of the mosquito adulticide pyrethrin applied aerially during aWest Nile virus outbreak in an urban California environment. J A coarse estimate of the no-observed-adverse-effect Am Mosq Control Assoc 23:335–339 concentration (NOEC) for population-level effects on non- Brieger G, Wells JR, Hunter RD (1992) Plant and animal species target organisms can be obtained through the regression composition and heavy metal content in fly ash ecosystems.
equations of Slooff et al. ). Consequently, the RQs Water Air Soil Pollut 63:87–103 Caron DM (1979) Effects of some ULV mosquito abatement using AECs for the insecticides evaluated in this study insecticides on honey bees. J Econ Entomol 72:148–151 would be below the estimated NOECs. These results using Casabe N, Melgar F, Wood EJ, Zerba EN (1988) Insecticidal activity AECs are supported by the field bioassays and demonstrate of pyrethroids against Triatoma infestans. Insect Sci Appl 9:233– that a single ULV application of synergized or unsynergized Coats JR, O'Donnell-Jeffery NL (1979) Toxicity of four synthetic permethrin most likely will not result in population or eco- pyrethroid insecticides to rainbow trout. Bull Environ Contam system level impacts on medium- to large-bodied insects.
Toxicol 23:250–255 The risks to medium and large-bodied insects after aerial Davis RS, Peterson RKD (2008) Effects of single and multiple applications are most likely lower than those estimated applications of mosquito insecticides on nontarget arthropods. JAm Mosq Control Assoc 24:270–280 here because concentrations deposited on the ground are Davis RS, Peterson RKD, Macedo PA (2007) An ecological risk generally lower than truck-mounted ULV applications assessment for insecticides used in adult mosquito management.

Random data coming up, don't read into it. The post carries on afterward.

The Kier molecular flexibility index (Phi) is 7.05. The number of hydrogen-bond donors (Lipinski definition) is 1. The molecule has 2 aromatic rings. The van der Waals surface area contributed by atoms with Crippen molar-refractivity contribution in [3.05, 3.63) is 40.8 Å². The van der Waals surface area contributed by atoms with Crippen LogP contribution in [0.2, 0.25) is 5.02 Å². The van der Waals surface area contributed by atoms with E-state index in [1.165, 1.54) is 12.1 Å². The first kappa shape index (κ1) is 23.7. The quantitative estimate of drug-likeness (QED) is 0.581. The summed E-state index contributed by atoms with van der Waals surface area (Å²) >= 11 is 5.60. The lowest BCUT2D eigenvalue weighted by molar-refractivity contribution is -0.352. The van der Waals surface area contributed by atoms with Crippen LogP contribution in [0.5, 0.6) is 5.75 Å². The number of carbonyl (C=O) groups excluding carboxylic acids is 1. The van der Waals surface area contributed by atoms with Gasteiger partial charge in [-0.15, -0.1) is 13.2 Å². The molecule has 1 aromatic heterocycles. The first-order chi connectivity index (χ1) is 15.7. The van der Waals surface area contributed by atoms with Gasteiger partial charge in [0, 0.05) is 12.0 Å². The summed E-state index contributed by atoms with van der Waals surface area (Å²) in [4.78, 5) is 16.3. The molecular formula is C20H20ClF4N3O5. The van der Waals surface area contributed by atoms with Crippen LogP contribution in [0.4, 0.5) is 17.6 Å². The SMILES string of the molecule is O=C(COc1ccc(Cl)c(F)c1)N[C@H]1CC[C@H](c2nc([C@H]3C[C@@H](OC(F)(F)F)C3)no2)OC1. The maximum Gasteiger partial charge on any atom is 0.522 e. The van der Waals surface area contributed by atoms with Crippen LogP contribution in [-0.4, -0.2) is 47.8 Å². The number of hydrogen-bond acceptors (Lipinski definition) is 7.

(Schleier III et al. ), which is supported by Boyce et al.
Integr Environ Assess Manag 3:373–382 () and Kwan et al. (who observed no significant De Vries DH, Georghiou GP (1981) Absence of enhanced detoxifi- cation of permethrin in pyrethroid resistant house flies. Pestic mortality of these size classes after aerial applications of Biochem Physiol 15:242–252 synergized pyrethrins. The results for permethrin are dif- Farnham AW (1998) The mode of action of piperonyl butoxide with ferent from those of Tietze et al. ), who found that reference to studying pesticide resistance. In: Jones DG (ed) ULV applications of malathion caused significant mortality Piperonyl butoxide: the insecticide synergist. Academic Press,London, pp 199–213 of sentinel crickets. However, the results of our study are Giddings JM, Solomon KR, Maund SJ (2001) Probabilistic risk supported by Davis and Peterson (), Kwan et al.